If you have been appointed as agent under a power of attorney for another person, whether an elderly parent, grandparent or disabled sibling, you should know that, absent particular and unlikely circumstances, you are not personally responsible for paying nursing home bills from your own funds. However, that does not mean that the nursing home will not try to get you to pay them.
What Is A Power Of Attorney?
A Power of Attorney for Property is a very flexible and inexpensive method for one person (‘the “principal”) to give another person (the “agent”) legal authority to manage some or all of the principal’s financial affairs. The agent has the obligation to make decisions based on the preferences of the principal and the authority granted in the document. An agent may not override the wishes of the principal.
An agent is a “fiduciary,” which means that the agent must act with the highest degree of good faith on behalf of the principal and in accordance with the principal’s best interests, not the agent’s interests. The law holds the agent to the “prudent man rule,” which means that the agent must exercise “due care” and manage the principal’s funds not as if they were the funds of the agent but with the care needed for managing funds of another. The agent should avoid speculative investments, even if the agent would be willing to take more risk with his or her personal funds. In general, the agent has authority to do whatever the principal may do – withdraw funds from bank accounts, trade stock, pay bills, cash checks – except as expressly limited in the power of attorney. When transacting business on behalf of the principal, the agent must use the principal’s finances as the principal would use them for the principal’s own benefit. It does not, however, transfer liability from the individual to their agent, which means that the agent is not personally responsible for paying nursing home bills from the agent’s own funds.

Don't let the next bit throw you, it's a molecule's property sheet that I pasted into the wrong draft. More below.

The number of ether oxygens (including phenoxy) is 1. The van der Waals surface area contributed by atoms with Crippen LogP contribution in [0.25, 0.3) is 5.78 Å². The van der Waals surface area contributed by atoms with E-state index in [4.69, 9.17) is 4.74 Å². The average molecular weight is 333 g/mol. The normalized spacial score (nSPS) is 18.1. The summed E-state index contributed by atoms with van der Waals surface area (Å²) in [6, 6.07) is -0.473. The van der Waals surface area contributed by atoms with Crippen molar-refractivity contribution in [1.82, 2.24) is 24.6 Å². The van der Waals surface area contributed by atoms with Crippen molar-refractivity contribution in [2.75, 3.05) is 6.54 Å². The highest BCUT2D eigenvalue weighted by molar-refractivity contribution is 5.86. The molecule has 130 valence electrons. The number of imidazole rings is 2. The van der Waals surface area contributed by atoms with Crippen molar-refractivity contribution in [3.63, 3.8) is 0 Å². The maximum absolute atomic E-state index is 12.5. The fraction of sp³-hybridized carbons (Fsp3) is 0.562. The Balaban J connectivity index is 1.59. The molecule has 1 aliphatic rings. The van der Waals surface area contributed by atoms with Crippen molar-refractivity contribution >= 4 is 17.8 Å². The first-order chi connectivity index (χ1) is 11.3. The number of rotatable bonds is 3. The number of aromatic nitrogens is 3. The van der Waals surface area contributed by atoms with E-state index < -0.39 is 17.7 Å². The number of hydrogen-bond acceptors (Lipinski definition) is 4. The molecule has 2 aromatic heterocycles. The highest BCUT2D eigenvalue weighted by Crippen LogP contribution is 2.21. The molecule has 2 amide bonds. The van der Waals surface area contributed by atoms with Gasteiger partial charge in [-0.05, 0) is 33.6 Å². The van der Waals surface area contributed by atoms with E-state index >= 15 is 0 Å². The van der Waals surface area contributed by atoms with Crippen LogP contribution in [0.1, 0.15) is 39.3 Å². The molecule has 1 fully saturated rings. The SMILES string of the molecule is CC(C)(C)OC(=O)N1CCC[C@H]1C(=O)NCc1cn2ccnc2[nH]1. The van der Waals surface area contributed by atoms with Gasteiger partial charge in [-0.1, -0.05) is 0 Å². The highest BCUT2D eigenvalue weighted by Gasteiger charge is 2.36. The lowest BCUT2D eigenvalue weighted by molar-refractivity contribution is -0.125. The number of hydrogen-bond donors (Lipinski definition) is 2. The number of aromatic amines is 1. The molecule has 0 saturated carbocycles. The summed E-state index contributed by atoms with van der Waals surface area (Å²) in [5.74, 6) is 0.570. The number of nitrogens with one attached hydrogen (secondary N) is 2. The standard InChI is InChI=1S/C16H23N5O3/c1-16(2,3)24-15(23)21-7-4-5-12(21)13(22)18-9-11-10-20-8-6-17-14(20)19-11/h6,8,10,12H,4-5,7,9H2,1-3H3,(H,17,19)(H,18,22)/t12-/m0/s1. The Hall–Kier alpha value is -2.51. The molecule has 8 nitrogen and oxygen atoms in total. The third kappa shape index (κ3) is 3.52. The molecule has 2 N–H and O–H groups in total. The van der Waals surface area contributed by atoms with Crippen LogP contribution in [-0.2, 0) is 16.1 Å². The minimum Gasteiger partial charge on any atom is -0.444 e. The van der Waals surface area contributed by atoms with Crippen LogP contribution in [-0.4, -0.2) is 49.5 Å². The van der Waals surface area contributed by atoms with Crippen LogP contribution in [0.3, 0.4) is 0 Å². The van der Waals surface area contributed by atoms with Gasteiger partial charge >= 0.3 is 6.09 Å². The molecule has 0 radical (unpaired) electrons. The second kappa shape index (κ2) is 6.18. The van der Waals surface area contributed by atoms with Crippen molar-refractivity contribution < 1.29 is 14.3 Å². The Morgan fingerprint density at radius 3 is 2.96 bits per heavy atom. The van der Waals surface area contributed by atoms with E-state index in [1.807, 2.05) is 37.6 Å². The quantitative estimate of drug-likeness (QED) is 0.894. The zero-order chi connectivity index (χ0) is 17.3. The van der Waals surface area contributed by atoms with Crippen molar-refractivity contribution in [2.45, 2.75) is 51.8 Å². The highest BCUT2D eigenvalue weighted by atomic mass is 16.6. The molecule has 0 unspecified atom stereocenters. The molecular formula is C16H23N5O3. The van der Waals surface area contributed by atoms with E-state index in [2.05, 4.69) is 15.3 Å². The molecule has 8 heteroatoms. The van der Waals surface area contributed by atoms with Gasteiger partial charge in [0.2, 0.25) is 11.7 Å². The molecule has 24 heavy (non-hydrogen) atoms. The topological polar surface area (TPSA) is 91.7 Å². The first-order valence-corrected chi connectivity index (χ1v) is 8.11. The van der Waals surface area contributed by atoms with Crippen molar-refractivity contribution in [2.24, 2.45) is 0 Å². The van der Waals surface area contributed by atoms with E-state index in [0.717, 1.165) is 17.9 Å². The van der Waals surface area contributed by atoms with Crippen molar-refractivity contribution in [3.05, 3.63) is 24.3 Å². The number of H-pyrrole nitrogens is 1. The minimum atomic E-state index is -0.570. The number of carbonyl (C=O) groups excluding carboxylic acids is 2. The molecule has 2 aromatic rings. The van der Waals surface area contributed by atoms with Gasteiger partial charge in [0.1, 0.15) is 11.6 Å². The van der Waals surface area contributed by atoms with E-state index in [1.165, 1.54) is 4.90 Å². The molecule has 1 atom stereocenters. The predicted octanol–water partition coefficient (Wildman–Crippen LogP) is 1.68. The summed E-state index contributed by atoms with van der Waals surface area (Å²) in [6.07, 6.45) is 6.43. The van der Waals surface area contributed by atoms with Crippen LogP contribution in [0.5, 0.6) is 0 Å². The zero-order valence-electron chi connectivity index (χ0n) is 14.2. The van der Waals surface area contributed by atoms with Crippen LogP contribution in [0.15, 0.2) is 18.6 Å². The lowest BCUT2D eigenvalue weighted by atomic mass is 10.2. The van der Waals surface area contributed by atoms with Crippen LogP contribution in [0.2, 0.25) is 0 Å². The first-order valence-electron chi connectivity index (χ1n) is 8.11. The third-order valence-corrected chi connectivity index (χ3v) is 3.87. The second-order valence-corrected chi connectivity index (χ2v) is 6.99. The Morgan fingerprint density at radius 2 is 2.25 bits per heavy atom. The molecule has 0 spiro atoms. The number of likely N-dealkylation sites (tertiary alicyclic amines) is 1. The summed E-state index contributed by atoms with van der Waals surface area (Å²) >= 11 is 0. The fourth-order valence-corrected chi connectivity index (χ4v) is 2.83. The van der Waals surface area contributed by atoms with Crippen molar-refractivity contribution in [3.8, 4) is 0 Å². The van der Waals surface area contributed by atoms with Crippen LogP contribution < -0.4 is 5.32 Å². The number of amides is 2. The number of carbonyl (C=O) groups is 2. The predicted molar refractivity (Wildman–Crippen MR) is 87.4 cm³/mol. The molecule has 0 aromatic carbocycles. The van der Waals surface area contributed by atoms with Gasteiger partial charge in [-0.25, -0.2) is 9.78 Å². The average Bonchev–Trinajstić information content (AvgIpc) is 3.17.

There may be some instances that result in the agent being held responsible for nursing home bills. This includes self-dealing, borrowing funds and failing to use the principal’s funds to pay for their care when funds are available. If there is any unlawful behavior on the part of the power of attorney, this is grounds for liability.
Even though, as an agent under the power of attorney, you are not personally responsible for paying for nursing home bills, a nursing home may still attempt to obtain payment from the agent. Fortunately, having a power of attorney to act on behalf of someone else does not mean you are personally liable for that person’s financial obligations and you can certainly refuse to pay.